As part of a preview of Nashville’s newest performing arts space, Belmont University and the Nashville Opera announced today that Richard Wagner’s masterwork “Das Rheingold” would close out the Opera’s 2021-22 season in a special showing in the campus’ new performing arts center. Scheduled to open this fall, the new 1,700 seat venue will be hosting what is believed to be the first fully staged production of this monumental epic in Nashville. The performing arts center’s main concert hall, which is fashioned after traditional European opera houses, has a horseshoe shape and will be acoustically designed to provide an optimal listening experience to all audiences. In addition to supplying Belmont’s nationally renowned performing arts students with a unique learning environment, the new hall will also add another diamond to Music City’s ring of world class venues as it caters to diverse audiences with major concerts, plays, operas, special lectures and other performances.
“When we began construction two-and-a-half years ago, I was intent on fulfilling the charge that I had been given by Belmont Board Chair Marty Dickens to build a facility that would be the finest performing arts center on any college campus in the world because that’s what our students deserve,” said Belmont President Dr. Bob Fisher. “Thanks to the good work of our architectural and construction teams, I believe even my wildest dreams for this venue are being exceeded. I can’t wait for our students and the broader Nashville community to experience all this performance hall has to offer, and I’m thrilled to have the Nashville Opera partner with us to premiere ‘Das Rheingold’ in this space.”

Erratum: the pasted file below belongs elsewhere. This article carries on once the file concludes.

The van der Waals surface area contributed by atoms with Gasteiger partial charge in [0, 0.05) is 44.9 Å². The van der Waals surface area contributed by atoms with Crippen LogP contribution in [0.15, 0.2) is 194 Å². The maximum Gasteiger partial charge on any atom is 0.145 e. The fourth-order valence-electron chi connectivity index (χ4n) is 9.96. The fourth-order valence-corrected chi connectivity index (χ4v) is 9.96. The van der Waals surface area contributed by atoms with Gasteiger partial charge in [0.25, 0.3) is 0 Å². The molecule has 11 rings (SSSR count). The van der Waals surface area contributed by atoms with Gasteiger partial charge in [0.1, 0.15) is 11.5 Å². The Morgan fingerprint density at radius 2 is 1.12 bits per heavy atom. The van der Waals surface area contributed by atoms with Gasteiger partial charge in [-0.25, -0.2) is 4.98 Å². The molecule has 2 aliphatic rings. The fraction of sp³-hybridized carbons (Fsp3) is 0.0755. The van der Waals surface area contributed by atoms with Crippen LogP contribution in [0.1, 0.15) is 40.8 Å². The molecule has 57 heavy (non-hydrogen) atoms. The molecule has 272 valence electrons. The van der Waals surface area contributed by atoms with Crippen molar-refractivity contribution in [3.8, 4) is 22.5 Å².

The grand opening of the new performing arts center is currently anticipated to occur with the Dec. 1 filming of the annual “Christmas at Belmont” concert, featuring more than 800 student musicians and vocalists in a performance nationally broadcast on PBS for the past 18 years. Located between Belmont’s Massey Performing Arts Center, Curb Event Center, Curb Café, Troutt Theater and McAfee Concert Hall, the new facility completes a performing arts district along Belmont Boulevard. Moreover, the new hall promises ultimate adaptability with design features that make it a perfect fit for a wide variety of functions, from both acoustic and amplified music concerts to theater and dance performances and broadcast events.
ESa’s David Minnigan, the principal architect on the project, added, “The acoustic design of the new main hall draws upon the rich history of the form of the beloved opera houses of the world, including Buenos Aires – Teatro Colon, Teatro Alla Scala in Milan and Paris’ Palais Garnier to name a few. At the same time, the latest concepts and technologies in multi-use hall acoustic design have been fully integrated into the neoclassical architectural language that is dominant at Belmont University. One prominent example is the hall’s dome; traditionally a plaster element, this ornate ceiling element in the auditorium has been made sound transparent, allowing for extended room reverberation for orchestral concerts. Above the dome is a series of acoustic features that can be selectively deployed to fine-tune the acoustics for specific programs — from fully amplified concerts to orchestral, opera and theater — all without changing the aesthetics of the room. We look forward to the upcoming commissioning and acoustic tuning sessions with our acoustic and theatrical design partners (akustiks and Theatre Projects) that will start later this summer and continue into the fall.”